My problem with this book is that all of the characters seemed particularly unattractive and unappealing. Apart from Ian and Malcolm, I disliked all of them intensely and so really didn't care what happened to them. Ian was okay, but not nearly as appealing as most Francis protagonists. There was very little tension in the novel and very little suspense. Even though someone was apparently attempting to kill Malcolm and maybe even Ian, I was never really worried about them, and when the whole business was finally resolved I found the conclusion to be laughably absurd and unbelievable.

Anyone who writes as many books as Dick Francis did is bound to produce a clunker or two now and then and IMHO, that's the case here. That said, I realise that I am out of step with most of the other people who have reviewed this book here. I'm glad it worked for them, but a generous two and a half stars for me, rounded up, knowing that the next Dick Francis novel I read is bound to be better than this one.

Tuesday, September 24, 2019

San Francisco Attorney Dismas Hardy Takes on a Complicated Case in This Novel from John Lescroart

This is a fairly decent entry in John Lescroart's long-running series featuring San Francisco defense attorney Dismas Hardy and the cast of characters that has grown up around him through the years. Hardy has aged through the books, and is recovering from a couple of gunshot wounds that he suffered on his last case. He's contemplating retirement but then a former client, Abby Jarvis, is charged with poisoning her boss, Grant Wagner, the owner of a successful family business. Dismas feels compelled to take Abby's case, at least initially, even though the cops and the D.A. seem to think that they have an iron-clad case against her.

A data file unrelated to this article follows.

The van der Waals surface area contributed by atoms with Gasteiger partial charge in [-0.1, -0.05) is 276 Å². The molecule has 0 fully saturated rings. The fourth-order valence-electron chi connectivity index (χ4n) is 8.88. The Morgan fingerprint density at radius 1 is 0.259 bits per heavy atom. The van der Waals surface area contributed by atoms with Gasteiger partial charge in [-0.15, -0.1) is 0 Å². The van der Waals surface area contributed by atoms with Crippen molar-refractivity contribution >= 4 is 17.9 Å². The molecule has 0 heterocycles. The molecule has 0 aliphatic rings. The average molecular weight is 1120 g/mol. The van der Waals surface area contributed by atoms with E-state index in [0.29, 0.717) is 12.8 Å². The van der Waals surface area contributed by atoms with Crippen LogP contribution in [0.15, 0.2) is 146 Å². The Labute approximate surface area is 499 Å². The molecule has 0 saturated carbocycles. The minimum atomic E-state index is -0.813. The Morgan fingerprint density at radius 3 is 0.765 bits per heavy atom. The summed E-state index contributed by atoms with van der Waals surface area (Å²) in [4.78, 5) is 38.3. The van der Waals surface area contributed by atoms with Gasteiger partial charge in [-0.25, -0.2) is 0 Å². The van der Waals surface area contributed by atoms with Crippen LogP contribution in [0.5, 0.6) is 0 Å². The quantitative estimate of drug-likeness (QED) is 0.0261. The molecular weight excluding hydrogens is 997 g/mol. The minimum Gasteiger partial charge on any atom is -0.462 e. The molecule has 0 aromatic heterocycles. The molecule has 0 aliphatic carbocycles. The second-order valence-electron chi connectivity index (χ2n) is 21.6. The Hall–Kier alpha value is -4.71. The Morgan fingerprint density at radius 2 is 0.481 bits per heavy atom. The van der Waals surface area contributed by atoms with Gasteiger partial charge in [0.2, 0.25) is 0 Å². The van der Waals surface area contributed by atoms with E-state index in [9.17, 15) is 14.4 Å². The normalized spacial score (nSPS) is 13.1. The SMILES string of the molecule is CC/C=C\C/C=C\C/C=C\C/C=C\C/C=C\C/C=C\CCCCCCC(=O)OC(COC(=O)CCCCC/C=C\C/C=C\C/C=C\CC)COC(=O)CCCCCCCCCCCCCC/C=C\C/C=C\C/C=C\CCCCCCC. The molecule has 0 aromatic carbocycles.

The early books in this series are among my favorite legal thrillers of all. They are smart, witty, and hugely suspenseful. This book, though, is much more of a police procedural and there are relatively few courtroom scenes. The plot at once seems both thin and convoluted and didn't have the sense of urgency that so many of the earlier books did. And, I confess, I'm growing a bit tired of Hardy's children who are now young adults and who seem to keep blundering into these novels in ways that don't make a lot of sense to me. Hardy's wife, Frannie, is also something of a pain in this outing.

Hardy will persevere and attempt to sort through all the complicated issues that this case presents, while at the same time attempting to deal with the family drama that results. I enjoyed the book, but couldn't help comparing it to the earlier books in the series that got my blood pumping a lot more than this one did.